NAPLES — A topic borne out of the acrimonious atmosphere that has beset the Collier County Commission in recent months is getting a closer look by the county’s top management.
County Attorney Jeff Klatzkow has sent County Manager Leo Ochs a proposal to limit county commissioners’ use of county staff time in the wake of complaints from some commissioners that county staff members have to spend too much time responding to Commissioner Georgia Hiller’s requests.
The two-pronged proposal puts no limits on some commissioner requests but requires that other requests be deemed as serving a public purpose and limits staff work on them to no more than 16 hours without approval by a majority of the County Commission.
Though the Collier commission meets Tuesday, this proposal isn’t on the agenda.
Klatzkow called the proposal a “rough, working draft intended for internal discussion purposes” and referred questions to Ochs.
Ochs couldn’t immediately be reached for comment.
In the proposal, Klatzkow writes that it is “for the purposes of initiating a discussion” and says the 16-hour limit was “simply set for the board’s discussion purposes.”
Hiller and Commissioner Tom Henning objected, saying state law that outlines county manager powers prohibits such limits.
The request was prompted by a comment from Hiller at the commissioners’ May 24 meeting that she had asked county staff for a financial analysis of a proposed change to the county’s impact fee law.
The change, approved by commissioners 4-1 with Hiller dissenting, lowered impact fees for some land uses by breaking them out into new categories.
Hiller questioned whether the changes would unfairly benefit medical device manufacturer Arthrex, whose expansion plans have been targeted by Hiller. Economic development incentives for Arthrex’s expansion have been a major point of contention among commissioners.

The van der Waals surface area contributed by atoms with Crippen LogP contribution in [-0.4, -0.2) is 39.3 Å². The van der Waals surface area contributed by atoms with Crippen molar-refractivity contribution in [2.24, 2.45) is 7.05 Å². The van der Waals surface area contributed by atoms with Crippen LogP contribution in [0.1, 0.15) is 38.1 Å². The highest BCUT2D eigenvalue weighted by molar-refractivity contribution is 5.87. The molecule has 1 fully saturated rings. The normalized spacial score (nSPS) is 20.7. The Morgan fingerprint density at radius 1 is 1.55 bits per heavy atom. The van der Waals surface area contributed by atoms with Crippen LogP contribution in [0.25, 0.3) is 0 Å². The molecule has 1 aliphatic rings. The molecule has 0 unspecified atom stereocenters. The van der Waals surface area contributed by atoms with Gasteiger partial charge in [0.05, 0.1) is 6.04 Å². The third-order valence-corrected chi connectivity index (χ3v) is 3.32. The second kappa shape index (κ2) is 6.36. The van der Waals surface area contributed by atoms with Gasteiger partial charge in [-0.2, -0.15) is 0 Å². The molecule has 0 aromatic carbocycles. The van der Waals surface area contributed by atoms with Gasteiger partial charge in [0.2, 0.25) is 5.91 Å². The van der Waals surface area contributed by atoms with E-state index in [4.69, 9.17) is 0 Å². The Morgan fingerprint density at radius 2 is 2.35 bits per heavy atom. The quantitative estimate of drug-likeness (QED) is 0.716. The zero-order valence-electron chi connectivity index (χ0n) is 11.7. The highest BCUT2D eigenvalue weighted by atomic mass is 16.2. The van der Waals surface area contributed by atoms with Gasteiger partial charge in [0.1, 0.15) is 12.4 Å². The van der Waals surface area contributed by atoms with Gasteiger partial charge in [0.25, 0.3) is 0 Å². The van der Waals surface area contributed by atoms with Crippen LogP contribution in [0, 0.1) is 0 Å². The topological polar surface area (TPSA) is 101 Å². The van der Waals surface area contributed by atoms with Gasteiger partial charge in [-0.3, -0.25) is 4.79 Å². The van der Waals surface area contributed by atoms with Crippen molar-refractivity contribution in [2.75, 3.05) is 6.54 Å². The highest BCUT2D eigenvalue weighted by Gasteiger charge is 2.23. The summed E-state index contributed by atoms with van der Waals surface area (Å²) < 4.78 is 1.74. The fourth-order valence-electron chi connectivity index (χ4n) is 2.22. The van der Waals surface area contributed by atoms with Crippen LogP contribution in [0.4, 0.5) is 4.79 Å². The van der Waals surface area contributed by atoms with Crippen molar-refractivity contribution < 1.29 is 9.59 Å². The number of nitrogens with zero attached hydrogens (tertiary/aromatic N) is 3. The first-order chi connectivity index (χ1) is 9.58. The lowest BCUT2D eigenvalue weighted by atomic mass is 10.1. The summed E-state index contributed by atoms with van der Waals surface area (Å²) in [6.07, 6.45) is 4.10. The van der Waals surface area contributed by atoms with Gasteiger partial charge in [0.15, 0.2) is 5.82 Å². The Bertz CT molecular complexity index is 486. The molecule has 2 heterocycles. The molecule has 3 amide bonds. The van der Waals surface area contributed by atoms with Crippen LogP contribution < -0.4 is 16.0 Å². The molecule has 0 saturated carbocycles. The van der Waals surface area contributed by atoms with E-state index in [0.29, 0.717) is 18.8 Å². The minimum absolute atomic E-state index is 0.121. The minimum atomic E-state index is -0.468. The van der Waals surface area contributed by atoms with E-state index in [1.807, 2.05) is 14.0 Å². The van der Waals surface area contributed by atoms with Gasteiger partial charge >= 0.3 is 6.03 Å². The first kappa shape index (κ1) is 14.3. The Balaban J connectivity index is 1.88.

Klatzkow’s proposal would put no limits on commissioners’ requests for information about items on upcoming commission agendas as long as the agenda items weren’t initiated by that commissioner.
For projects initiated by individual commissioners, the county manager would have to deem that the project serves a public purpose before authorizing the use of county resources or staff members, according to the proposal.
If the county manager determines that the project will take more than 16 hours of county staff time, or that it doesn’t serve a public purpose, work cannot proceed without approval by a majority vote of county commissioners, the proposal says.
Klatzkow offers two alternatives, one more restrictive and one less restrictive.
The more restrictive alternative would apply the public purpose rule and 16-hour limit to all requests; the less restrictive alternative would drop the 16-hour limit.
Hiller couldn’t immediately be reached for comment about the proposal.
Henning said Friday that he wants clarification on parts of the proposal but that he supports putting limits on special requests driven by individual commissioners.
He said Coletta is the commissioner that most frequently wants county staff members to help him with special projects in his district.
“This might be a good idea to save staff time that is paid for by taxpayers,” Henning said.
Coletta couldn’t immediately be reached for comment, but has said before that he gets commissioners’ approval before using county staff for large projects and has angrily vowed not to be deterred from representing his district’s best interests.
In May, Coletta said he saw “real problems” with Hiller’s requests.
“We’re wasting an awful lot of staff time and resources trying to satisfy a single person,” Coletta said.
In reply, Hiller produced a two-page response she got to her request for a financial analysis and said it wasn’t a burden on county staff.
She said then that she would continue to ask for whatever information she needs to make informed decisions.
“It’s my right as a matter of law and you won’t stop me,” Hiller said at the time.